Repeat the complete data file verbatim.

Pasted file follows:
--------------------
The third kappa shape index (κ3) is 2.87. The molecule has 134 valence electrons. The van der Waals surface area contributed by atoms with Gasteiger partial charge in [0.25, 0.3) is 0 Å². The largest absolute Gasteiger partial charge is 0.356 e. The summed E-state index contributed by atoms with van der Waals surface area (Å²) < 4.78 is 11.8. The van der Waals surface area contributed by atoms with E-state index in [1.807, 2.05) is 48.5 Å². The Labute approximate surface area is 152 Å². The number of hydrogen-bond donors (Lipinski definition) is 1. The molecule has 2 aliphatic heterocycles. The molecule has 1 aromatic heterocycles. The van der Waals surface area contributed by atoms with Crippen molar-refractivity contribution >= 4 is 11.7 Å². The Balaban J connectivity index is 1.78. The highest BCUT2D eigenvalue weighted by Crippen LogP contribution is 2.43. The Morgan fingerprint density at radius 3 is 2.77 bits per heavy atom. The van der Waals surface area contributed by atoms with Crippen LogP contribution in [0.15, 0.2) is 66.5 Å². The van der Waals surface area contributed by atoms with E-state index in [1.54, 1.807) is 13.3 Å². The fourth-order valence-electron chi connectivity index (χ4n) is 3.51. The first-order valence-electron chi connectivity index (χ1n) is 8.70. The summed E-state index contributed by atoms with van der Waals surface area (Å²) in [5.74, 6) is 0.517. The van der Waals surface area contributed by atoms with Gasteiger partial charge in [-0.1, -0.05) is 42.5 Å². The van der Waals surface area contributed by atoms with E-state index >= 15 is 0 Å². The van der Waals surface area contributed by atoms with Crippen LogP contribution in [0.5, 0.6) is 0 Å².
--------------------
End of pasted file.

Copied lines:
The third kappa shape index (κ3) is 2.87. The molecule has 134 valence electrons. The van der Waals surface area contributed by atoms with Gasteiger partial charge in [0.25, 0.3) is 0 Å². The largest absolute Gasteiger partial charge is 0.356 e. The summed E-state index contributed by atoms with van der Waals surface area (Å²) < 4.78 is 11.8. The van der Waals surface area contributed by atoms with E-state index in [1.807, 2.05) is 48.5 Å². The Labute approximate surface area is 152 Å². The number of hydrogen-bond donors (Lipinski definition) is 1. The molecule has 2 aliphatic heterocycles. The molecule has 1 aromatic heterocycles. The van der Waals surface area contributed by atoms with Crippen molar-refractivity contribution >= 4 is 11.7 Å². The Balaban J connectivity index is 1.78. The highest BCUT2D eigenvalue weighted by Crippen LogP contribution is 2.43. The Morgan fingerprint density at radius 3 is 2.77 bits per heavy atom. The van der Waals surface area contributed by atoms with Crippen LogP contribution in [0.15, 0.2) is 66.5 Å². The van der Waals surface area contributed by atoms with E-state index in [1.54, 1.807) is 13.3 Å². The fourth-order valence-electron chi connectivity index (χ4n) is 3.51. The first-order valence-electron chi connectivity index (χ1n) is 8.70. The summed E-state index contributed by atoms with van der Waals surface area (Å²) in [5.74, 6) is 0.517. The van der Waals surface area contributed by atoms with Gasteiger partial charge in [-0.1, -0.05) is 42.5 Å². The van der Waals surface area contributed by atoms with E-state index >= 15 is 0 Å². The van der Waals surface area contributed by atoms with Crippen LogP contribution in [0.5, 0.6) is 0 Å².